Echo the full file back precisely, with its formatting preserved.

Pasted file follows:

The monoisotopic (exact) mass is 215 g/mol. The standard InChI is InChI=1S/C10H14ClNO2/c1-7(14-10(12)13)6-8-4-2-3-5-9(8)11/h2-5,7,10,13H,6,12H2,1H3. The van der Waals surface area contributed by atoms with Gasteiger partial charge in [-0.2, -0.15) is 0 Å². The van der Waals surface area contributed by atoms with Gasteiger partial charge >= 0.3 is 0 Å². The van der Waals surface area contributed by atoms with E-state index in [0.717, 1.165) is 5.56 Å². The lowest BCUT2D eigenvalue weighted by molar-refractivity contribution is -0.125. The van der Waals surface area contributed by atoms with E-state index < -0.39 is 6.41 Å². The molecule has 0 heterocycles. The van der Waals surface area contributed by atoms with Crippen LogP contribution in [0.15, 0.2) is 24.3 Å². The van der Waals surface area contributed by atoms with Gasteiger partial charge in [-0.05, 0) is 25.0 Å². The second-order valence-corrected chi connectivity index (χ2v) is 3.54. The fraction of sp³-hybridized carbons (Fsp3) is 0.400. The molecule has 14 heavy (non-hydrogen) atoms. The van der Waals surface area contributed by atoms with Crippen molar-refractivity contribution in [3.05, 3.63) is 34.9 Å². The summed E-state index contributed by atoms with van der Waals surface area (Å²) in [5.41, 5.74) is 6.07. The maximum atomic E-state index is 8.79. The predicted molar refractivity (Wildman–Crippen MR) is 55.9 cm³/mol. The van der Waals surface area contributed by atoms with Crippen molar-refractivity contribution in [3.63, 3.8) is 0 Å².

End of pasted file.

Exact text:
The monoisotopic (exact) mass is 215 g/mol. The standard InChI is InChI=1S/C10H14ClNO2/c1-7(14-10(12)13)6-8-4-2-3-5-9(8)11/h2-5,7,10,13H,6,12H2,1H3. The van der Waals surface area contributed by atoms with Gasteiger partial charge in [-0.2, -0.15) is 0 Å². The van der Waals surface area contributed by atoms with Gasteiger partial charge >= 0.3 is 0 Å². The van der Waals surface area contributed by atoms with E-state index in [0.717, 1.165) is 5.56 Å². The lowest BCUT2D eigenvalue weighted by molar-refractivity contribution is -0.125. The van der Waals surface area contributed by atoms with E-state index < -0.39 is 6.41 Å². The molecule has 0 heterocycles. The van der Waals surface area contributed by atoms with Crippen LogP contribution in [0.15, 0.2) is 24.3 Å². The van der Waals surface area contributed by atoms with Gasteiger partial charge in [-0.05, 0) is 25.0 Å². The second-order valence-corrected chi connectivity index (χ2v) is 3.54. The fraction of sp³-hybridized carbons (Fsp3) is 0.400. The molecule has 14 heavy (non-hydrogen) atoms. The van der Waals surface area contributed by atoms with Crippen molar-refractivity contribution in [3.05, 3.63) is 34.9 Å². The summed E-state index contributed by atoms with van der Waals surface area (Å²) in [5.41, 5.74) is 6.07. The maximum atomic E-state index is 8.79. The predicted molar refractivity (Wildman–Crippen MR) is 55.9 cm³/mol. The van der Waals surface area contributed by atoms with Crippen molar-refractivity contribution in [3.63, 3.8) is 0 Å².